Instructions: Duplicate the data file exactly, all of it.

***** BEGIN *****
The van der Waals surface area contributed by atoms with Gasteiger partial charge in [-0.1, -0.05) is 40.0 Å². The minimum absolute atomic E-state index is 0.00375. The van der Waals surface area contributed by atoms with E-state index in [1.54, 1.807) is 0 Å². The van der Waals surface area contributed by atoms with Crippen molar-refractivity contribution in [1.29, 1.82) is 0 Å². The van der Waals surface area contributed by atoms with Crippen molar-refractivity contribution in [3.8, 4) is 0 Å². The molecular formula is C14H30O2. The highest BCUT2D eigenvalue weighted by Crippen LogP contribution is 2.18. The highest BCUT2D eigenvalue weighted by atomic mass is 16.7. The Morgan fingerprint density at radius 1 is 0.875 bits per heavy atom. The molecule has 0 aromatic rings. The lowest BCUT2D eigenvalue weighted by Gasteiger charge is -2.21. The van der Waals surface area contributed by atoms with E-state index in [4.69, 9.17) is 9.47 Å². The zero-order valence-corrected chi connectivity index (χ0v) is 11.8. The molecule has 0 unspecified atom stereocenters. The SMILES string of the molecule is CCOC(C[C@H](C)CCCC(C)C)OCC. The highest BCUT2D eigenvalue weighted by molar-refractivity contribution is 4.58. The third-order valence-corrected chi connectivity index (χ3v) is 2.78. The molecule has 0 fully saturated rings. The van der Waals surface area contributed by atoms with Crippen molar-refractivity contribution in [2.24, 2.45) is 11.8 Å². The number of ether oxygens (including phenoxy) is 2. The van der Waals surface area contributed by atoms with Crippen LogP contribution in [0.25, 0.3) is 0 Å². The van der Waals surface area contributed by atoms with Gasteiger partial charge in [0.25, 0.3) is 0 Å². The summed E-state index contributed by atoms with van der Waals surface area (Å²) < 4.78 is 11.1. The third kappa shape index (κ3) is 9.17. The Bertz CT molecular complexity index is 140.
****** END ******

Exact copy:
The van der Waals surface area contributed by atoms with Gasteiger partial charge in [-0.1, -0.05) is 40.0 Å². The minimum absolute atomic E-state index is 0.00375. The van der Waals surface area contributed by atoms with E-state index in [1.54, 1.807) is 0 Å². The van der Waals surface area contributed by atoms with Crippen molar-refractivity contribution in [1.29, 1.82) is 0 Å². The van der Waals surface area contributed by atoms with Crippen molar-refractivity contribution in [3.8, 4) is 0 Å². The molecular formula is C14H30O2. The highest BCUT2D eigenvalue weighted by Crippen LogP contribution is 2.18. The highest BCUT2D eigenvalue weighted by atomic mass is 16.7. The Morgan fingerprint density at radius 1 is 0.875 bits per heavy atom. The molecule has 0 aromatic rings. The lowest BCUT2D eigenvalue weighted by Gasteiger charge is -2.21. The van der Waals surface area contributed by atoms with E-state index in [4.69, 9.17) is 9.47 Å². The zero-order valence-corrected chi connectivity index (χ0v) is 11.8. The molecule has 0 unspecified atom stereocenters. The SMILES string of the molecule is CCOC(C[C@H](C)CCCC(C)C)OCC. The highest BCUT2D eigenvalue weighted by molar-refractivity contribution is 4.58. The third-order valence-corrected chi connectivity index (χ3v) is 2.78. The molecule has 0 fully saturated rings. The van der Waals surface area contributed by atoms with Crippen molar-refractivity contribution in [2.24, 2.45) is 11.8 Å². The number of ether oxygens (including phenoxy) is 2. The van der Waals surface area contributed by atoms with Crippen LogP contribution in [0.25, 0.3) is 0 Å². The van der Waals surface area contributed by atoms with Gasteiger partial charge in [0.25, 0.3) is 0 Å². The summed E-state index contributed by atoms with van der Waals surface area (Å²) < 4.78 is 11.1. The third kappa shape index (κ3) is 9.17. The Bertz CT molecular complexity index is 140.